Saturday, May 25, 2024

First Light Fusion makes a breakthrough using an electric gun

First Light Fusion, the world’s leading inertial fusion company, has managed to increase the “standoff” distance – the distance travelled by the projectile to the fusion target – by more than 10 times. This is a significant milestone that could solve one of the crucial engineering challenges in designing a projectile fusion power plant.

This development is part of the company’s ongoing efforts to create a pilot power plant capable of producing commercial energy from fusion.

First Light is developing a new method for inertial confinement fusion, which involves utilizing their unique amplifier designs. By changing the requirements for the “driver,” they can explore new approaches, such as using a high-velocity projectile to create the extreme temperatures and pressures needed to achieve fusion. Standoff distance is the distance between where the ‘projectile’ is launched and the ‘target’ – where the fusion implosion happens.

However, the challenge lies in accurately launching the projectile at speeds of several kilometers per second while ensuring it remains in a solid state when it hits the fusion fuel. First Light is working on this issue, as their pilot power plant design requires a high degree of speed and accuracy. They have been conducting research on this with their Machine 3, which uses pulsed power to launch projectiles electromagnetically.

So far, the highest standoff distance achieved has been 10mm, which is sufficient for testing amplifier technology. However, a power plant would require a standoff distance of several meters.

As part of its experimental program, this month, First Light was able to increase the standoff distance from 10 mm to 10 cm, which is a significant 10x increase. The electric gun design used in the experiment seems to have worked well, and they were able to explore launching it to a high velocity on a high-energy pulsed power machine without melting, which is a crucial requirement for achieving a standoff.

The projectile was kept in a solid state over 10 cm by tailoring the electric gun foil and projectile thicknesses to the M3 current pulse. The simulations of the material strength were used to determine the desired thicknesses, which allowed for the projectile design to maintain its strength over a flight distance of 10 cm.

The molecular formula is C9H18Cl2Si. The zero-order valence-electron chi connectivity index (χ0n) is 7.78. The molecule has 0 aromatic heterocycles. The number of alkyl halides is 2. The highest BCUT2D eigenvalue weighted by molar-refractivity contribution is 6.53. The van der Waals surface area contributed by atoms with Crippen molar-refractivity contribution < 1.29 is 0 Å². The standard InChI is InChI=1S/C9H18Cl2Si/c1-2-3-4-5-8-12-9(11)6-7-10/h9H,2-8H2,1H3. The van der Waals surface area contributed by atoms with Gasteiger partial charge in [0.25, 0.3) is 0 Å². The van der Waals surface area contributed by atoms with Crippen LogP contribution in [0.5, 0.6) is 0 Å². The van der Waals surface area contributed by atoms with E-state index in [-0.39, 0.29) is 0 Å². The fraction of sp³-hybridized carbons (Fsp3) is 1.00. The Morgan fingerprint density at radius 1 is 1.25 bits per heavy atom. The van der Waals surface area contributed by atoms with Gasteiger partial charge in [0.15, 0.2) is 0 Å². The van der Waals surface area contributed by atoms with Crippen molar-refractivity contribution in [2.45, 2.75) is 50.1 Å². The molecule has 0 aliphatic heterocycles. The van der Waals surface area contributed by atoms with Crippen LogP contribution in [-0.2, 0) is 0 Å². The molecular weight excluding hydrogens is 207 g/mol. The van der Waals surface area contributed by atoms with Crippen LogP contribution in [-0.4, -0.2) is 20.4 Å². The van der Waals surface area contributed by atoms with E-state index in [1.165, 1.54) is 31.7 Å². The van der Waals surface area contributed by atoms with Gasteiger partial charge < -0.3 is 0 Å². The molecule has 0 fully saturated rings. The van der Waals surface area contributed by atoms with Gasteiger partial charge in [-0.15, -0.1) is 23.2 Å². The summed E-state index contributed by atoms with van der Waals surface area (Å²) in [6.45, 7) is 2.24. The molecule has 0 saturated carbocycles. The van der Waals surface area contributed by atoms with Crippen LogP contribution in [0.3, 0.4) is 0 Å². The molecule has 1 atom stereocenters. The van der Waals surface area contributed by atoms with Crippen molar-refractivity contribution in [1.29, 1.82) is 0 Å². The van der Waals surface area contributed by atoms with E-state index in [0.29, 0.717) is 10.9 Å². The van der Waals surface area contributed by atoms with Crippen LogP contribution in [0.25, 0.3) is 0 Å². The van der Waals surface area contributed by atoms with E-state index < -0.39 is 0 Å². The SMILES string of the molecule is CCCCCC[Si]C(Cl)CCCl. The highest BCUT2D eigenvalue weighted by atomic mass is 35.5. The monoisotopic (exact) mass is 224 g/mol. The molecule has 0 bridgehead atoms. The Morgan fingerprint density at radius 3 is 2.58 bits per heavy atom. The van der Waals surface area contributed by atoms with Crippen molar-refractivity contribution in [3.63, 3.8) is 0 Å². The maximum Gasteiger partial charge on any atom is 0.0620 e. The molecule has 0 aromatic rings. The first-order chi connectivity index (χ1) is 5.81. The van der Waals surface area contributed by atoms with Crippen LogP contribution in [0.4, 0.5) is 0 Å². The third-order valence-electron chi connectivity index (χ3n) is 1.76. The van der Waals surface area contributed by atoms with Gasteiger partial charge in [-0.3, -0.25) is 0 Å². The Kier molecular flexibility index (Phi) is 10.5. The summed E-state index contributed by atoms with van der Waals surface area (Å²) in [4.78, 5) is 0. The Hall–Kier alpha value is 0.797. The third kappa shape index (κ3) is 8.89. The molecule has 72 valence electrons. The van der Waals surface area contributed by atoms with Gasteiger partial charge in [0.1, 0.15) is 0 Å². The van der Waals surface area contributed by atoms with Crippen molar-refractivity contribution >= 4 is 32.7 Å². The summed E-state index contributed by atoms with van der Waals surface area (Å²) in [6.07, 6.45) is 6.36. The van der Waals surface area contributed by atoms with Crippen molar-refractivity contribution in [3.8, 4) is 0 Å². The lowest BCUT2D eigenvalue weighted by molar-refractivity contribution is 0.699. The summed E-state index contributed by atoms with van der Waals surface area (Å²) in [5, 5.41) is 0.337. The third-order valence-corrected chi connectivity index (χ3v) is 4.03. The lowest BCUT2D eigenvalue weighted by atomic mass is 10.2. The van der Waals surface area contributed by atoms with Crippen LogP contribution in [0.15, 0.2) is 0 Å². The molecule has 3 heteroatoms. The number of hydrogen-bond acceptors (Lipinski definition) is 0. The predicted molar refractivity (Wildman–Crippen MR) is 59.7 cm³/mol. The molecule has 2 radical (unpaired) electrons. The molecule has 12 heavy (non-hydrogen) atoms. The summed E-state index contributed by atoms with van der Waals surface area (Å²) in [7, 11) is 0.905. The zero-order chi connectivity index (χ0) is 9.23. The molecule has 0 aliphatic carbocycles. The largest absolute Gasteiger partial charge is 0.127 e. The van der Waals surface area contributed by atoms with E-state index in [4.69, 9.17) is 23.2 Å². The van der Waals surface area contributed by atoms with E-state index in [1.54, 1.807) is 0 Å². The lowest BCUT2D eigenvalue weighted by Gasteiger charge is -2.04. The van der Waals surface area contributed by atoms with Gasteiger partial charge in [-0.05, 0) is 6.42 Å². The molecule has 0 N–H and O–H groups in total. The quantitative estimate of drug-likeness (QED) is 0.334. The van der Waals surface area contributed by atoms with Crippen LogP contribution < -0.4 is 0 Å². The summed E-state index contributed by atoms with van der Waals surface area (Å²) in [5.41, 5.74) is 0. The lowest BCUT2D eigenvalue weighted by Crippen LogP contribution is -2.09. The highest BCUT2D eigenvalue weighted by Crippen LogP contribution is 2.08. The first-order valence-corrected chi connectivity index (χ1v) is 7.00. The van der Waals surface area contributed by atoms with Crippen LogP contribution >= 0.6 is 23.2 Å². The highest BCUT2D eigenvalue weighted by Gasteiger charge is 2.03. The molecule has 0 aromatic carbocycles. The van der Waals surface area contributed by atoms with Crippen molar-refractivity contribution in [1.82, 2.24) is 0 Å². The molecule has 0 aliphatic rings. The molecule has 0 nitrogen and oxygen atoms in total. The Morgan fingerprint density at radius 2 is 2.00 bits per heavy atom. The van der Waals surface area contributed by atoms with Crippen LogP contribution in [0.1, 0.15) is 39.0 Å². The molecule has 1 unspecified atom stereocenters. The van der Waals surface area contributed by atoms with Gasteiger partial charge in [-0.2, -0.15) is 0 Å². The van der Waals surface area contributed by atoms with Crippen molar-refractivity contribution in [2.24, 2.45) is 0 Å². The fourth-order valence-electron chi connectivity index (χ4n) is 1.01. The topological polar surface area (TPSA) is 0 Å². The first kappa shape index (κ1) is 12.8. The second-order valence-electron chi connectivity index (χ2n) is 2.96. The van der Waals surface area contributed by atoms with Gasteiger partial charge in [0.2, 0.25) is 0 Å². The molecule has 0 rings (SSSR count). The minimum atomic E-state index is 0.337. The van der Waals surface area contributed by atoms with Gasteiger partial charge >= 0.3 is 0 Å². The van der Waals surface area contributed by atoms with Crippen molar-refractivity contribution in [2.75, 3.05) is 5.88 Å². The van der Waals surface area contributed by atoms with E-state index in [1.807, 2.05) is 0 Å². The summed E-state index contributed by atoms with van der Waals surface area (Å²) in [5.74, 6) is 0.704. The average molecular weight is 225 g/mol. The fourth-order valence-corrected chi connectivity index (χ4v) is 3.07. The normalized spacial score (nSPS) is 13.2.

The shot was not only able to meet the primary objective, but it also set a new record as the highest energy electric gun ever tested.

To operate a continuous pulsed process, an inertial fusion power plant will require an amplifier approach, similar to an internal combustion engine. In this approach, the fuel will be contained in the amplifier target, and the fusion driver, which is a projectile fired at speed, will act as the spark plug. The target will be dropped into the reaction chamber, and the projectile will be fired at the target to trigger fusion.

First Light’s goal is to design a plant that is low-risk, simple, and scalable. By increasing the energy per shot and reducing the frequency, First Light aims to develop a smaller plant with a much lower risk.

First Light is working to tackle the remaining engineering challenges in designing a power plant, one of which is the standoff distance. The company’s advanced simulation capability allows it to trial thousands of options for this at pace.

“This is a milestone moment for First Light and the result of a huge amount of effort, time, and perseverance from the whole team,” said Mila Fitzgerald, a Scientist at First Light Fusion. “As we scale up our approach and look to design a pilot power plant based on First Light’s projectile approach – one of the key challenges is being able to fire a projectile at high speeds and from a further distance. That is the basis of our current pilot plant design. This experiment demonstrates a way for us to do that and is an exciting step in the right direction.”

“As we move into the era of commercialization of fusion energy, solving the key engineering challenges in a power plant is a core focus for the First Light team,” commented Dr Nick Hawker, Founder & CEO of First Light Fusion. “We know the physics of inertial fusion works. Our recent success at Sandia shows that our amplifiers work. To reach commercial, cost-effective, and scalable fusion energy as part of our future energy mix, we need to solve the power plant fundamentals in a way that works with the physics.”

“With our unique approach, a first-of-its-kind fusion power plant is designed to be as simple and low-risk as possible, simplifying the pathway to commercial fusion energy. We have taken on the standoff challenge because it unlocks huge benefits elsewhere. This is a very significant derisking moment. There is further work to do. Now we have a solid projectile, and we move on to studying and controlling the accuracy of the launch.”